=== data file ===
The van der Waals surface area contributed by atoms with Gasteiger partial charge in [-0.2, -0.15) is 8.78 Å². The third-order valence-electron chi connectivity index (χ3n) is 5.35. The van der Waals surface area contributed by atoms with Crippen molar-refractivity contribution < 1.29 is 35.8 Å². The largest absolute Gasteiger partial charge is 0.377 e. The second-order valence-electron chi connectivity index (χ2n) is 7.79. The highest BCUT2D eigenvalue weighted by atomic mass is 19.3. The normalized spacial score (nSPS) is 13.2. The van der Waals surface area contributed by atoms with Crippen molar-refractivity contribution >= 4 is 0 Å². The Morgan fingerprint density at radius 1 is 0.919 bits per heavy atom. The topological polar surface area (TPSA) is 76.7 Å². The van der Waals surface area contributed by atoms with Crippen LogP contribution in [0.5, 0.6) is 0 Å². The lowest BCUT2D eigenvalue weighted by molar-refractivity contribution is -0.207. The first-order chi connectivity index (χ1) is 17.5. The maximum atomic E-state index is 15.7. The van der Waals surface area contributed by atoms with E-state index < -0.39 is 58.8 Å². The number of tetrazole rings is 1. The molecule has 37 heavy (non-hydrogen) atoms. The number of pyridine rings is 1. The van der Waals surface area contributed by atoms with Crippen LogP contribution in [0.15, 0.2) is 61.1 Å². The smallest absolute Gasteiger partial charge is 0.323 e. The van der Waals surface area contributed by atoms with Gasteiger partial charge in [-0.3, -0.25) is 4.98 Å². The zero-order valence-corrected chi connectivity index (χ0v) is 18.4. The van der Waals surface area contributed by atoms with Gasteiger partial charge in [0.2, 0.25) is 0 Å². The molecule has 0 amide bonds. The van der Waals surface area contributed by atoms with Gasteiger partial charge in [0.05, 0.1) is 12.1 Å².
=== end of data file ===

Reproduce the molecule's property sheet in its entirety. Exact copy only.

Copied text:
The van der Waals surface area contributed by atoms with Gasteiger partial charge in [-0.2, -0.15) is 8.78 Å². The third-order valence-electron chi connectivity index (χ3n) is 5.35. The van der Waals surface area contributed by atoms with Crippen molar-refractivity contribution < 1.29 is 35.8 Å². The largest absolute Gasteiger partial charge is 0.377 e. The second-order valence-electron chi connectivity index (χ2n) is 7.79. The highest BCUT2D eigenvalue weighted by atomic mass is 19.3. The normalized spacial score (nSPS) is 13.2. The van der Waals surface area contributed by atoms with Crippen molar-refractivity contribution >= 4 is 0 Å². The Morgan fingerprint density at radius 1 is 0.919 bits per heavy atom. The topological polar surface area (TPSA) is 76.7 Å². The van der Waals surface area contributed by atoms with Crippen LogP contribution in [0.5, 0.6) is 0 Å². The lowest BCUT2D eigenvalue weighted by molar-refractivity contribution is -0.207. The first-order chi connectivity index (χ1) is 17.5. The maximum atomic E-state index is 15.7. The van der Waals surface area contributed by atoms with E-state index < -0.39 is 58.8 Å². The number of tetrazole rings is 1. The molecule has 37 heavy (non-hydrogen) atoms. The number of pyridine rings is 1. The van der Waals surface area contributed by atoms with Crippen LogP contribution in [0.15, 0.2) is 61.1 Å². The smallest absolute Gasteiger partial charge is 0.323 e. The van der Waals surface area contributed by atoms with Gasteiger partial charge in [-0.3, -0.25) is 4.98 Å². The zero-order valence-corrected chi connectivity index (χ0v) is 18.4. The van der Waals surface area contributed by atoms with Gasteiger partial charge in [0.2, 0.25) is 0 Å². The molecule has 0 amide bonds. The van der Waals surface area contributed by atoms with Gasteiger partial charge in [0.05, 0.1) is 12.1 Å².